What do women want? It’s increasingly the question that millions of dollars ride on. After all, they directly purchase or influence buying behavior of over 80% of the categories that we as marketers pitch every day. We’ve grown up on a diet of how marketing to women is different; their behavior and attitudes poles apart and how messaging/communication needs deliberate customization – on how to think pink. Are marketers guilty of speaking to this gender divide and perpetuating stereo typical portrayal of half the population, in guise of reflecting society? Or is there evidence of ‘brave marketing’ that has liberated itself from more of the same and made a meaningful connection with the woman consumer.
Brands still tend to box her into a simplistic classification of the bahu, beti, biwi, ma, and seductress and recently the time challenged working woman. It’s always in one of her ‘doer’ avatars, seldom understanding or reflecting her dilemmas and emotions as an individual. While the brand may offer a family relevant solution, the relationship can be far more powerful if its conversation is deeply personal. After all there is no Male Maslow or Woman’s Halyen’s.
It’s interesting that when we investigate kids, tweens, teens or boomers, we tend to be more gender neutral and focus on understanding their underlying motivations as individuals or cohorts. However we tend to go back to the safety of a ‘role box’ when it comes to women. Yet spanning time, it is Mother India, Manthan, Lalitaji, Cadbury girl on the pitch, Diamond Bride, Dove, Rakhi ka Swayamvar, Gang of Girls and the gender equalizing ability of reality shows like Big Boss and Roadies to name a few that are memorable and brave for their time. And they have touched a chord with women as individuals.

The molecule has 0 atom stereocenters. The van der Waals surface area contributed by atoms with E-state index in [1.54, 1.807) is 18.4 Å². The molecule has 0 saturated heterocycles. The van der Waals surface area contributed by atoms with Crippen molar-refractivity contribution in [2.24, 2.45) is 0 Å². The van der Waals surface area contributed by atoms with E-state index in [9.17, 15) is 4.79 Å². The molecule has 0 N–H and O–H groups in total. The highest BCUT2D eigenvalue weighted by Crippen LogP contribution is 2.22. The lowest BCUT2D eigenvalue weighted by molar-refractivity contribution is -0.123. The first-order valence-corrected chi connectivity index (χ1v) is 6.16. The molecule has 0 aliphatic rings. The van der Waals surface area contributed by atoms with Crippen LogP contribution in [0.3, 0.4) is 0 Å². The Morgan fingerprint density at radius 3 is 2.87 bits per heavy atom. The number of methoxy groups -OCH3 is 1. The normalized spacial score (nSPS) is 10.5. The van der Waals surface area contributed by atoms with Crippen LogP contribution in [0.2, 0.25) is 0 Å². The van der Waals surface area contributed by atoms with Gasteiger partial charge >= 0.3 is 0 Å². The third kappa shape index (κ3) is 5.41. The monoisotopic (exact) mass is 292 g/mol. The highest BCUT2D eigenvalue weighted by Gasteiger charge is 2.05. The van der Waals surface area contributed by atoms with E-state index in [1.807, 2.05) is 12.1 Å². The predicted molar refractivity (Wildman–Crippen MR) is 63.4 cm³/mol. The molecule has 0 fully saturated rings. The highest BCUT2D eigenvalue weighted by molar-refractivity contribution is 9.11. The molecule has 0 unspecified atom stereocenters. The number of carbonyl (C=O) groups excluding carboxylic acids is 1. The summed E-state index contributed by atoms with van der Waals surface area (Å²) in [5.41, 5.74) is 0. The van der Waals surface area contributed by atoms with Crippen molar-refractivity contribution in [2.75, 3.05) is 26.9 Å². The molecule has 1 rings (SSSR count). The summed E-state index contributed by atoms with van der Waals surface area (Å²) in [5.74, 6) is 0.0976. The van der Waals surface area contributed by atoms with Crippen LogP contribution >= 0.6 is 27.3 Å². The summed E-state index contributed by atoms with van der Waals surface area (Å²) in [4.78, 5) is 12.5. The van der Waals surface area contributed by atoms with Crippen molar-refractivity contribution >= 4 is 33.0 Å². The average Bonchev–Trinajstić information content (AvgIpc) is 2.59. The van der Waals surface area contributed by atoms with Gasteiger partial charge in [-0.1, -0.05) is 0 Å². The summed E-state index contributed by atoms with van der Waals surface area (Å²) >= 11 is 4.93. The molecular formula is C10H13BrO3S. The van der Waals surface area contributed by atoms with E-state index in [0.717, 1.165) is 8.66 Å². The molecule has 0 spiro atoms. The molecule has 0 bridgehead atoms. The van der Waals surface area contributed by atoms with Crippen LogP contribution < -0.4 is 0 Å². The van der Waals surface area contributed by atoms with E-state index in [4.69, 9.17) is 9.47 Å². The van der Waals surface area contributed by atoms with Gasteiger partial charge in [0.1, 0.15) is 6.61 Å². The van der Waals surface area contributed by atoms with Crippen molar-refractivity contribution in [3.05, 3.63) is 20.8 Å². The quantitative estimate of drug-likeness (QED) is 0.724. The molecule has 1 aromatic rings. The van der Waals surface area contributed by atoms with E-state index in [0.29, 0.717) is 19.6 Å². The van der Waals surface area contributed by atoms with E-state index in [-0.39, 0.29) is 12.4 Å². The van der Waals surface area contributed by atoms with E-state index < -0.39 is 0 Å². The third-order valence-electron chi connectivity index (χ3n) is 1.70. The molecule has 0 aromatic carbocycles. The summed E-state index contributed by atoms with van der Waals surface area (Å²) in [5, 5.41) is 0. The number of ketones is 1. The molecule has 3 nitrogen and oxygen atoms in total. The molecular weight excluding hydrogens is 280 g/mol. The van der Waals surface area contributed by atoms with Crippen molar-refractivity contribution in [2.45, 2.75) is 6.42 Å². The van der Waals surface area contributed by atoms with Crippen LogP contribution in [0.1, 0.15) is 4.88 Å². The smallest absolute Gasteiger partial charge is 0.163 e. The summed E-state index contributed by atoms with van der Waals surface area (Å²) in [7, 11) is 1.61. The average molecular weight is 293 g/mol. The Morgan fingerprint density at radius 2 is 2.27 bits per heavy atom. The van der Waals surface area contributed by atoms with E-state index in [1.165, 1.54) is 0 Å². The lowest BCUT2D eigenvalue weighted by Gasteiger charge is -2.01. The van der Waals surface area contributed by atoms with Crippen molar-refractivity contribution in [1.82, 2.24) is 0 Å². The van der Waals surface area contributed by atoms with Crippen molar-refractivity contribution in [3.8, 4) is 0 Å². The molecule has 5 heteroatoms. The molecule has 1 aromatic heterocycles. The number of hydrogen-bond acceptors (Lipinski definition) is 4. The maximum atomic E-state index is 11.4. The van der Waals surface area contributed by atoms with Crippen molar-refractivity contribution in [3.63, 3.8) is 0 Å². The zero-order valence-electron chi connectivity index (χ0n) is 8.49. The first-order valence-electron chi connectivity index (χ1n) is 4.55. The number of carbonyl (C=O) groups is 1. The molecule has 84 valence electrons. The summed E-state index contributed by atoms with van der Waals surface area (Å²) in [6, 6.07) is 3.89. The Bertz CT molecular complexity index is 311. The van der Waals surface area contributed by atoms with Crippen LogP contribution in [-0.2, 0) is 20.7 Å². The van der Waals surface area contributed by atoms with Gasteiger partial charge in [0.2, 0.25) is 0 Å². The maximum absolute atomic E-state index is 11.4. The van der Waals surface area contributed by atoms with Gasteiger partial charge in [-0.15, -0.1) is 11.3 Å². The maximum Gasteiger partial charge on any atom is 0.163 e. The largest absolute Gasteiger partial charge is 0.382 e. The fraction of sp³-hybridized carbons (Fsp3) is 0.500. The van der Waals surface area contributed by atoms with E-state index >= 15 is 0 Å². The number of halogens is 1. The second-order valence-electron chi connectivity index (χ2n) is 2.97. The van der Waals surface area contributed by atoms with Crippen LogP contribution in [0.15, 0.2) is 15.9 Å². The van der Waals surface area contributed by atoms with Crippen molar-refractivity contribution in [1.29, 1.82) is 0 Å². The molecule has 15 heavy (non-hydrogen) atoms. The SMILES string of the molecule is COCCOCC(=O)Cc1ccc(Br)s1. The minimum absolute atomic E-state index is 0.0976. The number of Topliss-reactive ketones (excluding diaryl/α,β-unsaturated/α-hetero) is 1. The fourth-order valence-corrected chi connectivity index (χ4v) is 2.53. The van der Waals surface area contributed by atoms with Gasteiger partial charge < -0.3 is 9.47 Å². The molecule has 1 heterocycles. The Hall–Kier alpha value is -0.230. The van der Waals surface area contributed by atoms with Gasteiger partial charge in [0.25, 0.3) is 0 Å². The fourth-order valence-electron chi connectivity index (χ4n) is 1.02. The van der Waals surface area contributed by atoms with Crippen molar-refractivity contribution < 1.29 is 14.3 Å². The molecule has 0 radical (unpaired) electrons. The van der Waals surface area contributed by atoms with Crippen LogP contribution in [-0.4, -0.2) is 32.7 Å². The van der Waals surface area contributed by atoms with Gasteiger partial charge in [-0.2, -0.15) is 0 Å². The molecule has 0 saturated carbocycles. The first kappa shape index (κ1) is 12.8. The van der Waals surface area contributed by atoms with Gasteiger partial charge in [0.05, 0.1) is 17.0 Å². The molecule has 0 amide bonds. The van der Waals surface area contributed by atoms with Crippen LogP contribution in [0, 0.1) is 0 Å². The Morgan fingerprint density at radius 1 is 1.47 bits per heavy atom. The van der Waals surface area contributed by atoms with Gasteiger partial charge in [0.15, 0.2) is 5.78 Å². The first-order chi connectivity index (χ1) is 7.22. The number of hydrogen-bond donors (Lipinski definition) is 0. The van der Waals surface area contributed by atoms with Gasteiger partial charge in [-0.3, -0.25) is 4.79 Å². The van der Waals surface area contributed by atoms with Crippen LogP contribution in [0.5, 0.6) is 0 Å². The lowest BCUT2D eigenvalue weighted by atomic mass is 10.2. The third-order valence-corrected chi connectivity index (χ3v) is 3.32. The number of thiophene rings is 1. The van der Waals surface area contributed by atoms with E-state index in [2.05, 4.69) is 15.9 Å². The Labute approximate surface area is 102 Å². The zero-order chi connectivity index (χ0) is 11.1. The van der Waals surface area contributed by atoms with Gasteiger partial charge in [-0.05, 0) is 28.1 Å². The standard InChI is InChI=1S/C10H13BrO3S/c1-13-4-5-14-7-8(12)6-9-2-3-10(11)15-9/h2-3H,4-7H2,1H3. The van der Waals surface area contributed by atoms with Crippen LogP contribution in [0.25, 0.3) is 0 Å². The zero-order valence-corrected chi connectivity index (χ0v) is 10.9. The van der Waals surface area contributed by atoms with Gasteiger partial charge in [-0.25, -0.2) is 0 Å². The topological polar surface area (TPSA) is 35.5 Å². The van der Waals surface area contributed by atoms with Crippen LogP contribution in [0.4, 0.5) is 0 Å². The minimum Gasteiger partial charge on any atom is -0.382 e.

We are still a while away from shedding the seven second product window that serves as an elaborate ‘purchase justification’ especially for products that target women. There are 5 gender-neutral marketing principles that marketers talking to women could specially benefit from. These principles could be the launch pad for brave new ideas and creative strategies for the future.
Moving from one way brand monologues to dialogues, do we value her views, provide her a platform to express, showcase her creativity, and celebrate her talent? And then make them cornerstones of brand building? Different channels could be explored depending on her profile – digital, packaging for snacking recipes, television content for her suggestions on parenting, radio for volunteering time to teach.
Amplifying brand messaging in the relevant context. Not just another way to say 360 degree, which intends to remind her about the brand at every conceivable touch point. But look at whether the brand intervention touches her at real moments; when she experiences ‘pride’, ‘courage’ or ‘freedom’ – that is the brands key idea? The cluttered grocery after all may not be the appropriate moment to heighten sensuality or a fleeting hoarding to inspire self worth.
Do we espouse a point of view, value system or a credo that she currently lives or aspires to live by? Does our brand help her legitimize or live vicariously values that are meaningful and progressive?
The larger authenticity seeking trend is further magnified when marketing to women. They investigate, question, seek advice and suggestions and yield three times more recommending power than men. While digital technology is the modern manifestation of keeping brands in check through blogs and social media, it’s the neighborhood aunty, social worker and kitty party avatar, which have always existed. Do our brands make promises they keep? Are our claims genuine? The packs are simple enough for her, even when she is not conversant in English or literate.
Do we create new found interest or teach her something surprising when we connect with her? When did we last provide her with a ‘new life experience’?
She’s our new consumer. She happens to be a woman. Could we aim to create ideas that are purple not only pink?